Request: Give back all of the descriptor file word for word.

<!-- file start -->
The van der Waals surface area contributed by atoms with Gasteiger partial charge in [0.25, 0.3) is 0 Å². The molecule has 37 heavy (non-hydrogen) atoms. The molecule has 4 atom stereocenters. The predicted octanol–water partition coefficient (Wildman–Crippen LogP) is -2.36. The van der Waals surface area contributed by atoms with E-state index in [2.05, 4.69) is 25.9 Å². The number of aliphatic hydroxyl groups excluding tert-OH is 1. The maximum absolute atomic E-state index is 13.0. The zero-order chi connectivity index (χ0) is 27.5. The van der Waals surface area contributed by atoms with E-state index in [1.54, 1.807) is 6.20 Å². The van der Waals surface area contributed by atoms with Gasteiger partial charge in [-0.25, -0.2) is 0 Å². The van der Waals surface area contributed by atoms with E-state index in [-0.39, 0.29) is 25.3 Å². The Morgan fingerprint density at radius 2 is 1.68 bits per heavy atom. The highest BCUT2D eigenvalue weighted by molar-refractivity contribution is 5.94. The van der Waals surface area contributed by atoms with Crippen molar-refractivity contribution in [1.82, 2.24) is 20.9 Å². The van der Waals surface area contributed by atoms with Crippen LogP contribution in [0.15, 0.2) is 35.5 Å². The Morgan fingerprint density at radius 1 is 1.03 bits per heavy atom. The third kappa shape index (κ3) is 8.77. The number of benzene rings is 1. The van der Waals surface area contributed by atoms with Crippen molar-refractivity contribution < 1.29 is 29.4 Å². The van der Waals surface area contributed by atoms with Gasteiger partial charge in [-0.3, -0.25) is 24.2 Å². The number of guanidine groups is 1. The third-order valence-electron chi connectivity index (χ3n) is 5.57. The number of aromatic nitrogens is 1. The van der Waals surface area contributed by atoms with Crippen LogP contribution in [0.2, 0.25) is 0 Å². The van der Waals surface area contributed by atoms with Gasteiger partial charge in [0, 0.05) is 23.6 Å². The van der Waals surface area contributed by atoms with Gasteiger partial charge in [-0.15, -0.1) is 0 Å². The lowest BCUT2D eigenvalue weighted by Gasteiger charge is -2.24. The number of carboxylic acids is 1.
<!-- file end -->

The van der Waals surface area contributed by atoms with Gasteiger partial charge in [0.25, 0.3) is 0 Å². The molecule has 37 heavy (non-hydrogen) atoms. The molecule has 4 atom stereocenters. The predicted octanol–water partition coefficient (Wildman–Crippen LogP) is -2.36. The van der Waals surface area contributed by atoms with E-state index in [2.05, 4.69) is 25.9 Å². The number of aliphatic hydroxyl groups excluding tert-OH is 1. The maximum absolute atomic E-state index is 13.0. The zero-order chi connectivity index (χ0) is 27.5. The van der Waals surface area contributed by atoms with E-state index in [1.54, 1.807) is 6.20 Å². The van der Waals surface area contributed by atoms with Gasteiger partial charge in [-0.25, -0.2) is 0 Å². The van der Waals surface area contributed by atoms with E-state index in [-0.39, 0.29) is 25.3 Å². The Morgan fingerprint density at radius 2 is 1.68 bits per heavy atom. The highest BCUT2D eigenvalue weighted by molar-refractivity contribution is 5.94. The van der Waals surface area contributed by atoms with Crippen molar-refractivity contribution in [1.82, 2.24) is 20.9 Å². The van der Waals surface area contributed by atoms with Crippen LogP contribution in [0.15, 0.2) is 35.5 Å². The Morgan fingerprint density at radius 1 is 1.03 bits per heavy atom. The third kappa shape index (κ3) is 8.77. The number of benzene rings is 1. The van der Waals surface area contributed by atoms with Crippen molar-refractivity contribution < 1.29 is 29.4 Å². The van der Waals surface area contributed by atoms with Gasteiger partial charge in [-0.3, -0.25) is 24.2 Å². The number of guanidine groups is 1. The third-order valence-electron chi connectivity index (χ3n) is 5.57. The number of aromatic nitrogens is 1. The van der Waals surface area contributed by atoms with Crippen LogP contribution in [0.2, 0.25) is 0 Å². The van der Waals surface area contributed by atoms with Gasteiger partial charge in [0, 0.05) is 23.6 Å². The van der Waals surface area contributed by atoms with Gasteiger partial charge in [-0.15, -0.1) is 0 Å². The lowest BCUT2D eigenvalue weighted by Gasteiger charge is -2.24. The number of carboxylic acids is 1.